In my opinion, KAITO Sensei did an excellent job exploring the topics of love and relationships through this story in a society where the two are not as black and white as it’s made out to be.
As a reader, you get to see both sides of a conversation play out because you’re not the one participating in it.
Touching back on the previous section, each character has their own conceptions of what love and relationships are to them and how they choose to express it.
There were a few chapters when the back and forth was long winded, but I think it was necessary for what they were discussing. Being a manga and not a conversation happening directly in front of me, I’m glad that KAITO Sensei didn’t sugarcoat either of the characters or cut conversations short. In this fictional world, we’re able to see conversations play out from an objective standpoint that we otherwise might not in our everyday lives.
One of my favorite chapters was experiencing Toma’s memories from childhood to present through his eyes at the end of volume seven. You don’t get to hear his dialogue aside from his thoughts as he’s reminiscing, but the responses and expressions of the character’s he’s interacting with speaks volumes. Personally, this is the first time I’ve read this kind of point-of-view story telling in manga and I think that KAITO Sensei executed it wonderfully.
Despite the ten-foot pole I like to keep between me and online discourse, the topic of Blue Flag‘s ending is one that I’ve seen brought up a lot.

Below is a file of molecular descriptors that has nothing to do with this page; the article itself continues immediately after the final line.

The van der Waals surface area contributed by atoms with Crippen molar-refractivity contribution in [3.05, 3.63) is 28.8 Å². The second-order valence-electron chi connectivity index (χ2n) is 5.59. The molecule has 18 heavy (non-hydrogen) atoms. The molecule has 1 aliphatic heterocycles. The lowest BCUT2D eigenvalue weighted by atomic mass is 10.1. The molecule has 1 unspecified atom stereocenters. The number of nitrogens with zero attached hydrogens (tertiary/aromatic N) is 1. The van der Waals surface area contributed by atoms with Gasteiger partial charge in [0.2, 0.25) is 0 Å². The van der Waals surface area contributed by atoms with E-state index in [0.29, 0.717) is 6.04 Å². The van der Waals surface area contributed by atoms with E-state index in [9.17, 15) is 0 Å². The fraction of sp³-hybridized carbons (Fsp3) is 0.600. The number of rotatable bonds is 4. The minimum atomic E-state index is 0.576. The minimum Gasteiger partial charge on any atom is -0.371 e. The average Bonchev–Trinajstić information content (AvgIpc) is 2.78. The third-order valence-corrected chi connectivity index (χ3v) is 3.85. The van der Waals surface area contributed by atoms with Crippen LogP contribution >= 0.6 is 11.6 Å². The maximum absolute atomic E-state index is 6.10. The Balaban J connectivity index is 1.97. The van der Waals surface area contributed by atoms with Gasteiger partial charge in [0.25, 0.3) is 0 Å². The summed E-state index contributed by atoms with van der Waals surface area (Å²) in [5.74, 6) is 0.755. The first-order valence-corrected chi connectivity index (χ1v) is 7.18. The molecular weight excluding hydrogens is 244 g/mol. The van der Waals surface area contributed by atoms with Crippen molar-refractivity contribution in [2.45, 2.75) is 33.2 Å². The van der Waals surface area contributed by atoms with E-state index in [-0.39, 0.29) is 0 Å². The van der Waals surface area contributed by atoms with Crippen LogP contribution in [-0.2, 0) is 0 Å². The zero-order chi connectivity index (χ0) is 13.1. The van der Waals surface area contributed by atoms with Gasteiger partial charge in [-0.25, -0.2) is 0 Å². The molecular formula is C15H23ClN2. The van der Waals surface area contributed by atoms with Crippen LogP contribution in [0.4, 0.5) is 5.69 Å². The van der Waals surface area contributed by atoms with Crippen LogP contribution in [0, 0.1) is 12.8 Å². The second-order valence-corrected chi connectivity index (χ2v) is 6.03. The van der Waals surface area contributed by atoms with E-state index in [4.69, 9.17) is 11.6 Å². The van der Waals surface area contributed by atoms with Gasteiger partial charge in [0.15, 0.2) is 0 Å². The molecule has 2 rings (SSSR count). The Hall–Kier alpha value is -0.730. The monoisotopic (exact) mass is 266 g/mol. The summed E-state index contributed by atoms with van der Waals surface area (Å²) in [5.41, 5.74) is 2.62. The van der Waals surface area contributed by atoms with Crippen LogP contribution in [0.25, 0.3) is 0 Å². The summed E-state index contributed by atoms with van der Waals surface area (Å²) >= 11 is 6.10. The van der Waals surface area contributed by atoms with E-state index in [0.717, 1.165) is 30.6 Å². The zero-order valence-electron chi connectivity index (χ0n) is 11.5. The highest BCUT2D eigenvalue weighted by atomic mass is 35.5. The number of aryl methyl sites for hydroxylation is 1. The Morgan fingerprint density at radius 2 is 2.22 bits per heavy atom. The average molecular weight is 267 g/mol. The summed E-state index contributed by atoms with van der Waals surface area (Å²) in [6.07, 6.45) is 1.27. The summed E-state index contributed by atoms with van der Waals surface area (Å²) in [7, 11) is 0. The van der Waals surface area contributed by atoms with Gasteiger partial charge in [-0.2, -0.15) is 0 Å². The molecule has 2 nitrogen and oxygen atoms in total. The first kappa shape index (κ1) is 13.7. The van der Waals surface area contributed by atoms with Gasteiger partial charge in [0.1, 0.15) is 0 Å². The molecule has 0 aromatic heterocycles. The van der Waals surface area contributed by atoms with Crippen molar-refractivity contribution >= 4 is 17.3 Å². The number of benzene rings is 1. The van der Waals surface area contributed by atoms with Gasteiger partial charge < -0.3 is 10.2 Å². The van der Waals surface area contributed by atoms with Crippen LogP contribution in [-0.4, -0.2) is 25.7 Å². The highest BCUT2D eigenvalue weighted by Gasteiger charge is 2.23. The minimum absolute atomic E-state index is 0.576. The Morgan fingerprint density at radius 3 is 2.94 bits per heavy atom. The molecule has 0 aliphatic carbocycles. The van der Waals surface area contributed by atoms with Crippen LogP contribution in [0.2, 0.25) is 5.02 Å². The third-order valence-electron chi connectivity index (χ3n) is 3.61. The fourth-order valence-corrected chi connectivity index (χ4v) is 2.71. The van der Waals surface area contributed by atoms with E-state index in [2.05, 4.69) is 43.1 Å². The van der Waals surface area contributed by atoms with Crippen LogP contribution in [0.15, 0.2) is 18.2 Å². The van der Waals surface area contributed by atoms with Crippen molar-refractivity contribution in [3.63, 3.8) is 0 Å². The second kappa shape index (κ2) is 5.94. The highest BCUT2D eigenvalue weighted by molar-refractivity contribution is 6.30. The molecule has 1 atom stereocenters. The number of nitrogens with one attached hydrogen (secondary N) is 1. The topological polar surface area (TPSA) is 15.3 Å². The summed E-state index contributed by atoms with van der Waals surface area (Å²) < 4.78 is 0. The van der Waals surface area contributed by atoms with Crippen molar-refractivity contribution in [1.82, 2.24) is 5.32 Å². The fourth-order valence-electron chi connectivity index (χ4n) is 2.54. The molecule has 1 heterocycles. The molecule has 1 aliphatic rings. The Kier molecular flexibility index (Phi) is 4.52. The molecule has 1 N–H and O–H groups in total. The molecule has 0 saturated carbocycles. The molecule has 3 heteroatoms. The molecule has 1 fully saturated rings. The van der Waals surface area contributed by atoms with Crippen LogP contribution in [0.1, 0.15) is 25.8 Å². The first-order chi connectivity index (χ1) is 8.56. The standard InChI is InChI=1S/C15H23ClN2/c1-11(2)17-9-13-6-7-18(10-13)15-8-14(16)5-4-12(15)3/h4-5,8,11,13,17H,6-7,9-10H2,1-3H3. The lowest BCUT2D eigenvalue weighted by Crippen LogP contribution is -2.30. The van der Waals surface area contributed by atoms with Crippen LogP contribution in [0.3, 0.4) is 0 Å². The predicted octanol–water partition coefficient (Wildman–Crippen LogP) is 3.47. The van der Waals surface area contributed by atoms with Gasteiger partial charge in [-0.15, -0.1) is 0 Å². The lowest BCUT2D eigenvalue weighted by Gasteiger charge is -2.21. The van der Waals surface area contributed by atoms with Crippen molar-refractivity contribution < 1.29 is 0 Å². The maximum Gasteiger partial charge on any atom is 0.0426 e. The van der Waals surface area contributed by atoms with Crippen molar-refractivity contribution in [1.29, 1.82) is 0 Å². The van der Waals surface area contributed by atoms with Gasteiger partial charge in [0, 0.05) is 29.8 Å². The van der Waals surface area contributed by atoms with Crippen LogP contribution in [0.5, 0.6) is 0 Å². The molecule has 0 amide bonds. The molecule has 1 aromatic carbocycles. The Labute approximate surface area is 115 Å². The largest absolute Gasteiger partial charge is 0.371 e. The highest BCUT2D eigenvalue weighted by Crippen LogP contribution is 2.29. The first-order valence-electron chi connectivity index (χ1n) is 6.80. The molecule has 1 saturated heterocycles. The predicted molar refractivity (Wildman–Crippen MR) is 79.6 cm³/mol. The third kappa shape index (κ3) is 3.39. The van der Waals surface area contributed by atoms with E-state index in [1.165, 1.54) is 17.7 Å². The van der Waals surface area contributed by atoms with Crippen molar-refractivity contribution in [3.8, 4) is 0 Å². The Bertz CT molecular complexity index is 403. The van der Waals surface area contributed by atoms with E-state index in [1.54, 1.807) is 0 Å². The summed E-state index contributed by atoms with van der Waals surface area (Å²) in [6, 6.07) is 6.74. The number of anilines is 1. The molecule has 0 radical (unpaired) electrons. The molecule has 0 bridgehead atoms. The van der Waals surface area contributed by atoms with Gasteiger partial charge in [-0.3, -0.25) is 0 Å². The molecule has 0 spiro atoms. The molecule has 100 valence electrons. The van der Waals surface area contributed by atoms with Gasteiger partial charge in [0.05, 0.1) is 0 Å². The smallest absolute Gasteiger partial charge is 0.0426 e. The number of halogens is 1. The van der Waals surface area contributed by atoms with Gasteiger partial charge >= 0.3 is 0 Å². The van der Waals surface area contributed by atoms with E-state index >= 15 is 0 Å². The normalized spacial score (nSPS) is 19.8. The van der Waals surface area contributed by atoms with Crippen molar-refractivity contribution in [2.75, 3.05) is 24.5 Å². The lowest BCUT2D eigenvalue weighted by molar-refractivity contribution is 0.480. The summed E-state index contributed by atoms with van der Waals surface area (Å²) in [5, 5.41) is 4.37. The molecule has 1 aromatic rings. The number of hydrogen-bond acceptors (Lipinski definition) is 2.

I didn’t expect for Futaba and Taichi’s romantic relationship to be forever, but I did think their friendship would definitely remain.
Futaba being someone who Taichi sees as a reflection, that change he saw in her seemed like a change he wanted to see in himself too. Before the reveal, they also touched on having differing opinions on love and relationships. Neither of which are bad to me, so seeing that they chose to build their own happiness separately seemed very fitting for the views of their characters developed throughout.
While reading this story I was honestly prepping my heart with the possibility that Taichi wouldn’t end up with anyone and find that love and self-confidence in himself.
The final chapter uses the same approach as chapter 48, and I didn’t expect any of the parings that were presented to us by the end. Honestly, It didn’t click for me until a little further into the chapter that it wasn’t Taichi’s point of view that we were seeing.